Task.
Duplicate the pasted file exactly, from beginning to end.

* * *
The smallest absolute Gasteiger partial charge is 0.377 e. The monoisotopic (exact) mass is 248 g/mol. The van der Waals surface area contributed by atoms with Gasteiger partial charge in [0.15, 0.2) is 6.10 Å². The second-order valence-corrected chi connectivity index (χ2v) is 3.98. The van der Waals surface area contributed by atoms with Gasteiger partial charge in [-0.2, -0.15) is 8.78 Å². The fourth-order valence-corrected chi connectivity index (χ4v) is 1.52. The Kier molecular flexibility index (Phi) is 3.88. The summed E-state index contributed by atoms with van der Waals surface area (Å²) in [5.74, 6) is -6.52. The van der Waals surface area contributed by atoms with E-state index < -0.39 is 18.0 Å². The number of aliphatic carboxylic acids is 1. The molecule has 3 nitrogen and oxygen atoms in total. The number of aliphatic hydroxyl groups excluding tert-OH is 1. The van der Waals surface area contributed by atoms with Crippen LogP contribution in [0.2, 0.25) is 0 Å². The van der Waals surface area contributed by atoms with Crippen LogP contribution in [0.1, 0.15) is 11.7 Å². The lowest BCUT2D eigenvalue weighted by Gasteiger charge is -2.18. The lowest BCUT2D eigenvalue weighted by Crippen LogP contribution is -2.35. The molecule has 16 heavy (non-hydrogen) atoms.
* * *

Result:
The smallest absolute Gasteiger partial charge is 0.377 e. The monoisotopic (exact) mass is 248 g/mol. The van der Waals surface area contributed by atoms with Gasteiger partial charge in [0.15, 0.2) is 6.10 Å². The second-order valence-corrected chi connectivity index (χ2v) is 3.98. The van der Waals surface area contributed by atoms with Gasteiger partial charge in [-0.2, -0.15) is 8.78 Å². The fourth-order valence-corrected chi connectivity index (χ4v) is 1.52. The Kier molecular flexibility index (Phi) is 3.88. The summed E-state index contributed by atoms with van der Waals surface area (Å²) in [5.74, 6) is -6.52. The van der Waals surface area contributed by atoms with E-state index < -0.39 is 18.0 Å². The number of aliphatic carboxylic acids is 1. The molecule has 3 nitrogen and oxygen atoms in total. The number of aliphatic hydroxyl groups excluding tert-OH is 1. The van der Waals surface area contributed by atoms with Crippen LogP contribution in [0.2, 0.25) is 0 Å². The van der Waals surface area contributed by atoms with Crippen LogP contribution in [0.1, 0.15) is 11.7 Å². The lowest BCUT2D eigenvalue weighted by Gasteiger charge is -2.18. The lowest BCUT2D eigenvalue weighted by Crippen LogP contribution is -2.35. The molecule has 16 heavy (non-hydrogen) atoms.